To realise our episodic training idea, we break networks up into feature extractor and classifier modules, and show that this proposed episodic training scheme leads to more robust modules that together obtain state of the art results on several DG benchmarks. Our approach benefits from supporting end-to-end learning, while being model agnostic (architecture independent), and simple and fast to train; in contrast to most existing DG techniques that rely on non-standard architectures [17], auxiliary models [34], or non-standard optimizers [18]. Finally, we also show how our approach supports heterogeneous DG – learning from multiple sources that do not share the same label-space. This turns out to be an important capability in practice, and one which is not shared by most existing methods [16, 17].

Finally, we provide the first demonstration of the practical value of explicit DG training, beyond the simple toy benchmarks that are common in the literature. Specifically, we consider the common practitioner workflow of using an ImageNet [32] pre-trained CNN as a feature extractor for novel tasks. Using the Visual Decathlon benchmark [30] we demonstrate that DG training on multiple heterogeneous source domains can lead to an improved feature extractor that generalises better when used off-the-shelf for a variety of novel problems.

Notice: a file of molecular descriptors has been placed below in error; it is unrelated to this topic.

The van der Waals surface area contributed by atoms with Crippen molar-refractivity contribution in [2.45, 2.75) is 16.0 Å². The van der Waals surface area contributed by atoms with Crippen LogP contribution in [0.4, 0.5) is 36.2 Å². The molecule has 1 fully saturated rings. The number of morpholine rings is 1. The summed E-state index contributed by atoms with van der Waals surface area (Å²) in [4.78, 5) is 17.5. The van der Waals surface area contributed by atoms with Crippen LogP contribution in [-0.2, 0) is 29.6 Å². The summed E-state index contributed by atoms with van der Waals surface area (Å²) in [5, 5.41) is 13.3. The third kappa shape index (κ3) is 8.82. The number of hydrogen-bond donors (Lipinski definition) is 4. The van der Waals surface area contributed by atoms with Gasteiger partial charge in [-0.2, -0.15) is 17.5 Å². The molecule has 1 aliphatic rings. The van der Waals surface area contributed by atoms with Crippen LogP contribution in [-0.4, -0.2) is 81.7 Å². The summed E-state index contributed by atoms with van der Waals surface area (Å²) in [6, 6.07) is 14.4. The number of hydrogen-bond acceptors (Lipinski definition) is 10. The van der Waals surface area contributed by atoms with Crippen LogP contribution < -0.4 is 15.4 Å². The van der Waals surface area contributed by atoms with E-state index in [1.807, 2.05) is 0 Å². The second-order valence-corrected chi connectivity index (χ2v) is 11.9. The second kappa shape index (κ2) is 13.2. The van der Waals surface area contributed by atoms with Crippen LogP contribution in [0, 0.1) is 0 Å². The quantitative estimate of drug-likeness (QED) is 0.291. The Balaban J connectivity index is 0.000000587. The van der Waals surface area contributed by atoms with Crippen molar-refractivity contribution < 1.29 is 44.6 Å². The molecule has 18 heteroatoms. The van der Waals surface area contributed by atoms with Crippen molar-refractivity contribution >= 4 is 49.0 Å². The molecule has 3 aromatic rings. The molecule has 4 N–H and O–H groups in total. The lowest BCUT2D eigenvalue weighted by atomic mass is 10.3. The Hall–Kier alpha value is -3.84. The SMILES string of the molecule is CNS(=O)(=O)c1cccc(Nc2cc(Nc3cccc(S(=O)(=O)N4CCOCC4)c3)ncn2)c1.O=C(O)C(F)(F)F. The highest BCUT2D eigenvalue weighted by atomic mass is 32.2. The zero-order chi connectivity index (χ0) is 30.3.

2 Related Work

Multi-Domain Learning (MDL)  MDL aims to learn several domains simultaneously using a single model [2, 30, 31, 41]. Depending on the problem, how much data is available per domain, and how similar the domains are, multi-domain learning can improve [41] – or sometimes worsen [2, 30, 31] – performance compared to a single model per domain. MDL is related to DG because the typical setting for DG is to assume a similar setup in that multiple source domains are provided. But that now the goal is to learn how to extract a domain-agnostic or domain-robust model from all those source domains. The most rigorous benchmark for MDL is the Visual Decathlon (VD) [30]. We repurpose this benchmark for DG by training a CNN on a subset of the VD domains, and then evaluating its performance as a feature extractor on an unseen disjoint subset of them. We are the first to demonstrate DG at this scale, and in the heterogeneous label setting required for VD.